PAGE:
- We need gender-sensitive learning to create awareness about what constitutes child sexual abuse.
- Schools need guidance and counselling facilities about mental health issues among adolescents and children.
- We must constitute internal complaints committees in schools as redressal bodies for complaints of child sexual assault.
- We need to establish a complaint/suggestion box and a toll-free child helpline to help victims voice their trauma and get help from the authorities concerned.
You can find more information in the Handbook on Implementation of P.O.C.S.O. Act, 2012
for School Management and Staff.
Status of Enforcement of the P.O.C.S.O. Act
The P.O.C.S.O. Act came into force on 14 November 2007. A day celebrated as Children’s Day in India. We can accomplish the P.O.C.S.O. Act’s goal of reducing sexual violence against children only if they know their rights, especially the right to live safely and with dignity. There are several challenges in the excellent enforcement of the Act’s directives, including:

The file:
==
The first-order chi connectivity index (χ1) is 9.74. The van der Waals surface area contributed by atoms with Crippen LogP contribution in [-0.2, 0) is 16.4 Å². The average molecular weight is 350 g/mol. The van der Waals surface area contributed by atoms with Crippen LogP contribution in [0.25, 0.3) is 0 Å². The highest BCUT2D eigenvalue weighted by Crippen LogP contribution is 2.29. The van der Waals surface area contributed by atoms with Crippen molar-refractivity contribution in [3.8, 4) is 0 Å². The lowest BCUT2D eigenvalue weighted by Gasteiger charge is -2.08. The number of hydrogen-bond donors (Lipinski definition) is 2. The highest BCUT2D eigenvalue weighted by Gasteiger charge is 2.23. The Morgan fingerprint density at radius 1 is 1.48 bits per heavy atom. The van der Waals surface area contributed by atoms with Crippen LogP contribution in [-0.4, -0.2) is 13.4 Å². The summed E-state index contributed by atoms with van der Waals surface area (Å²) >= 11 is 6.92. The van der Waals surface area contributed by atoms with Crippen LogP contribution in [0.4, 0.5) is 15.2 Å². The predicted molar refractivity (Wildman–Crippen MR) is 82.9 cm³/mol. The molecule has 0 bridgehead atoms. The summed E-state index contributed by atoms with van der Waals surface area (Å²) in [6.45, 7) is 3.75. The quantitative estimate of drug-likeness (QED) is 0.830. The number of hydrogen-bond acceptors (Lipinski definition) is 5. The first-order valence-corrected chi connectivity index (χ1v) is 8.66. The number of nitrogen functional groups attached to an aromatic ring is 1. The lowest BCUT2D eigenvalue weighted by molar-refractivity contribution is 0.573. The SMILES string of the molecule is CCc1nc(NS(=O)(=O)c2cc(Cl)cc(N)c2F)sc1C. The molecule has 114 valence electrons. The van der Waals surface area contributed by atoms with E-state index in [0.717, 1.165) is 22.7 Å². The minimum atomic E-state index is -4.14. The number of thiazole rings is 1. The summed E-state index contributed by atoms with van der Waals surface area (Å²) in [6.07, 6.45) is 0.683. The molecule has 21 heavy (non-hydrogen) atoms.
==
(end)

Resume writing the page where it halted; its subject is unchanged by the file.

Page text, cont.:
- Most states have neither constituted special courts nor appointed special public prosecutors to try cases of child sexual assault.
- Recent controversial rulings in cases involving sexual assaults against children point towards the necessity for “increased sensitisation of judges” to child rights and abuse.
- The low conviction rate in cases is due to family pressure on the victim, fear of public humiliation, lack of evidence, etc.
We live in a nation where seeking justice for sexual assault is still in fear, shame, and secrecy. Frequently, sexual assault on children is not even acknowledged, much less reported. The P.O.C.S.O. act has been crucial in raising awareness and ensuring that more and more victims find their voice and register complaints. It is vital to develop a curriculum for sex education that covers safe sex, good and bad touch and is more attentive to children’s mental health and emotional needs. We will have to make combined efforts as a community of stakeholders to end this culture of shame and silence surrounding sexual offences against children.
|||“Handbook on implementing P.O.C.S.O. act, 2012 for school management and staff,” Nic. In. [Online]. Available: https://nipccd.nic.in/file/reports/pocso12.pdf. [Accessed: 09-Jan-2023].|
|||E. Roy,” 10 years of P.O.C.S.O.: An analysis of India’s landmark child abuse law“, The Indian Express, The Indian Express, 18-Nov-2022.|